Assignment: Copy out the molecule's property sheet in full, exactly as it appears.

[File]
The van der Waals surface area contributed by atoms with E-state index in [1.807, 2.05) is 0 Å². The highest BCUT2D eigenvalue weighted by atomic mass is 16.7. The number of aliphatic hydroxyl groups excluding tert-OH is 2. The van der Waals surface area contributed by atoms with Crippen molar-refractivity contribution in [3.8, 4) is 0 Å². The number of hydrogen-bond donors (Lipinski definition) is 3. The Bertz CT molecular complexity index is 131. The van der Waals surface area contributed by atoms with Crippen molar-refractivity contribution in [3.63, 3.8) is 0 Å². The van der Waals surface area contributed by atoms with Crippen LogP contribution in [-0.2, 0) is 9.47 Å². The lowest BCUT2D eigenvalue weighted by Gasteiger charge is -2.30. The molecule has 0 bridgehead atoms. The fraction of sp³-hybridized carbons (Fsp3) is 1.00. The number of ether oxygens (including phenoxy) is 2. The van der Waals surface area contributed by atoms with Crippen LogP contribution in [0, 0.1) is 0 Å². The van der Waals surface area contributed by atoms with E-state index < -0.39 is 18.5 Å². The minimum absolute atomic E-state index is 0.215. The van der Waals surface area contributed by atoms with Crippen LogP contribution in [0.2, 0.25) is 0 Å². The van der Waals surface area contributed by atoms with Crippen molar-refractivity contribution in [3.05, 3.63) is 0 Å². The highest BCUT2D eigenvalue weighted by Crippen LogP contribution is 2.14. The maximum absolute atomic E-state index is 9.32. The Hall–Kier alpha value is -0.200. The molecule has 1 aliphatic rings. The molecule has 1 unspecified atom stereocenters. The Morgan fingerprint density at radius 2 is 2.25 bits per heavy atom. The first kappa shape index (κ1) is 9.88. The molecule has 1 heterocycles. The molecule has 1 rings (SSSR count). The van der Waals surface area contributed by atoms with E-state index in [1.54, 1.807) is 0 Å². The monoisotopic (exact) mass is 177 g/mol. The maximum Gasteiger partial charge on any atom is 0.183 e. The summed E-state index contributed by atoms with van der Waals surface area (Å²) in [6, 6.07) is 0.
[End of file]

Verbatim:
The van der Waals surface area contributed by atoms with E-state index in [1.807, 2.05) is 0 Å². The highest BCUT2D eigenvalue weighted by atomic mass is 16.7. The number of aliphatic hydroxyl groups excluding tert-OH is 2. The van der Waals surface area contributed by atoms with Crippen molar-refractivity contribution in [3.8, 4) is 0 Å². The number of hydrogen-bond donors (Lipinski definition) is 3. The Bertz CT molecular complexity index is 131. The van der Waals surface area contributed by atoms with Crippen molar-refractivity contribution in [3.63, 3.8) is 0 Å². The van der Waals surface area contributed by atoms with Crippen LogP contribution in [-0.2, 0) is 9.47 Å². The lowest BCUT2D eigenvalue weighted by Gasteiger charge is -2.30. The molecule has 0 bridgehead atoms. The fraction of sp³-hybridized carbons (Fsp3) is 1.00. The number of ether oxygens (including phenoxy) is 2. The van der Waals surface area contributed by atoms with Crippen LogP contribution in [0, 0.1) is 0 Å². The van der Waals surface area contributed by atoms with E-state index < -0.39 is 18.5 Å². The minimum absolute atomic E-state index is 0.215. The van der Waals surface area contributed by atoms with Crippen LogP contribution in [0.2, 0.25) is 0 Å². The van der Waals surface area contributed by atoms with Crippen molar-refractivity contribution in [3.05, 3.63) is 0 Å². The highest BCUT2D eigenvalue weighted by Crippen LogP contribution is 2.14. The maximum absolute atomic E-state index is 9.32. The Hall–Kier alpha value is -0.200. The molecule has 1 aliphatic rings. The molecule has 1 unspecified atom stereocenters. The Morgan fingerprint density at radius 2 is 2.25 bits per heavy atom. The first kappa shape index (κ1) is 9.88. The molecule has 1 heterocycles. The molecule has 1 rings (SSSR count). The van der Waals surface area contributed by atoms with E-state index in [1.54, 1.807) is 0 Å². The monoisotopic (exact) mass is 177 g/mol. The maximum Gasteiger partial charge on any atom is 0.183 e. The summed E-state index contributed by atoms with van der Waals surface area (Å²) in [6, 6.07) is 0.